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Legacy, Volume 1: The White Songbook

  • reviewed by Andy Argyrakis Copyright Christianity Today International
  • 2001 1 Jan
Legacy, Volume 1: The White Songbook
Sounds like … 1980s-styled synthesizer-driven pop, similar to the Pet Shop Boys, New Order, and House of WiresAt a Glance … Joy Electric offers perhaps their most bizarre album yet, filled with repetitive electronic sounds and continuous drum loops.

Although the title of Joy Electric's latest release may appear to be a greatest hits collection, it's merely their next batch of monophonic analogue synthesizer based dance tunes set to the vocals of group founder Ronnie Martin. Instead, the meaning behind the disc's title Legacy Volume 1 is to "do a series of albums that will represent the best of what I have to offer musically, so hopefully people can look back and view it as my finest work," according to Martin. "The underlying theme of the series is about leaving something meaningful behind in life, that will hopefully have an affect on people around you, however great or small."

There's no doubt that Joy Electric has been able to connect with fans of their niche genre since they began in the mid-1990s. In fact groups like Joy Electric, and their peers in the Christian industry like House of Wires, Norway, and Goodnight Star are providing fans of electronic music a hearty alternative to groups like Erasure, The Pet Shop Boys, and New Order. Joy Electric is best known for their exuberant hits "Drum Machine Joy," "Monosynth," and "Sugar Rush."

But the 14 songs on the new album lack the same appeal and accessibility that the aforementioned tracks contain. Instead, most tunes rely on the same monophonic analogue synthesizer generated noises repeated constantly, which not only get annoying after awhile, but also tend to drown out Martin's vocals at times. The project is divided into four sections, or "chapters" as the liner notes point out, keeping with book theme. The first chapter begins with the mostly instrumental title cut that features space like keyboard sounds suitable for a Star Trek movie soundtrack, while the synthesized sounds seem to muffle Martin's spoken word dialogue.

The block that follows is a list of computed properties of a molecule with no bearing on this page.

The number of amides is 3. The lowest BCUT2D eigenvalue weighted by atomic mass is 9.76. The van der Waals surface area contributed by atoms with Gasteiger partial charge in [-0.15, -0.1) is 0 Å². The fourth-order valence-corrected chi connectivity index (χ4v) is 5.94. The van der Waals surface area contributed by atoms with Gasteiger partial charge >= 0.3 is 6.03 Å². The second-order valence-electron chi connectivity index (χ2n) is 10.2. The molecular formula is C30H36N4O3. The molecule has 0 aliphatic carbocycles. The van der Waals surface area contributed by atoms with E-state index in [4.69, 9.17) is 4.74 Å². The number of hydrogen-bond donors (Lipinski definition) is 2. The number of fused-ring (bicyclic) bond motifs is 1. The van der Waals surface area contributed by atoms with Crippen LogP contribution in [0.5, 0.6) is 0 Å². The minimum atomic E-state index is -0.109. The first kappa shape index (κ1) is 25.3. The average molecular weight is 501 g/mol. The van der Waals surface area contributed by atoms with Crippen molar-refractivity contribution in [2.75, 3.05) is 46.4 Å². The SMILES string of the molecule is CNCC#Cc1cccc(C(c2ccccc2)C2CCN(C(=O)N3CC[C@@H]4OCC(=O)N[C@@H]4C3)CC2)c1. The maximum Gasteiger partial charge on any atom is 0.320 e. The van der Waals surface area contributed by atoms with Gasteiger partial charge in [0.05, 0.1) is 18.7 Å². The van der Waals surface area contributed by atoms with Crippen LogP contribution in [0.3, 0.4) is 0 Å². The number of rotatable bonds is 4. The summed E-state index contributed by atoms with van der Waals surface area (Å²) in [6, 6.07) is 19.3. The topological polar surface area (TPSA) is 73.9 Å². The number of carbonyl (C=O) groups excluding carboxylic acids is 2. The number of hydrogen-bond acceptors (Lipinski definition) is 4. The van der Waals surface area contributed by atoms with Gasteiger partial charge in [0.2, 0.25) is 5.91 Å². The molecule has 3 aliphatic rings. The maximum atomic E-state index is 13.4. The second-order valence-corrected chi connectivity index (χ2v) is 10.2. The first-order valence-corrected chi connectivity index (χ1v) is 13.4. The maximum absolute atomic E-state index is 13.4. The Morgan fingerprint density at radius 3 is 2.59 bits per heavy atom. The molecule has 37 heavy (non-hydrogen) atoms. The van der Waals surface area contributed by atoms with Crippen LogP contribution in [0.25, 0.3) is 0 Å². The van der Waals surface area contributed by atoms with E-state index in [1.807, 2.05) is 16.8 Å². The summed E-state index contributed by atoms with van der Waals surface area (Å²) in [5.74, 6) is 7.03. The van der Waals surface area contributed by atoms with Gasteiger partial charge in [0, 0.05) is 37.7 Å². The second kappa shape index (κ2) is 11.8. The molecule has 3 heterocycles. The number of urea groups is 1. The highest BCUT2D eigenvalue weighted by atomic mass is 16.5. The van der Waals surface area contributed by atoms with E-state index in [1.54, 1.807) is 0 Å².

"Shepherds of the Northern Pasture" follows set to the beat of what sounds like a pinball machine while Martin's vocals on the track bear uncanny resemblance to Depeche Mode's David Gahan. The introduction to "And Without Help We Perish" sounds like it could accompany an Atari or Nintendo game from the mid-1980s, while "Unicornucopia" seems like a carbon copy to me, also having a shot at backing a video game, although Martin sings in a much lower key.

Chapter 2 starts out with what I feel is an unnecessary instrumental interlude "Hunter Green and Other Historians." I can picture that sound effect segment playing in a documentary about astronomy. "A New Pirate Traditional" makes for a particularly painful listen, blending similar joystick sound effects as the earlier tracks, while picking up the pace ten fold. Chapters 3 and 4 don't get any better, and for those that make it that far, they'll notice those groupings also sound like the first half of the disc. The project's closer "The Songbook Tells All" is the most tolerable, although the sound effects also mirror those of a virtual reality game or perhaps an alarm clock.

Perhaps I just don't understand this project from Joy Electric, although I've had no problems relating their sound and style on past efforts. It just seems projects like Christian Songs and Five Stars For Failure had not only a more accessible, less repetitive sound, but easier to understand lyrics with a more overtly spiritual message. Of course, die-hard fans of Joy Electric may disagree with me and consider this their most adventurous and creative album to date. While I can appreciate Ronnie Martin attempting to stretch his artistic horizons beyond Joy Electric's past efforts, I still believe that the previous projects are more enjoyable and are a better place to start for new fans looking to discover Joy Electric's musical legacy.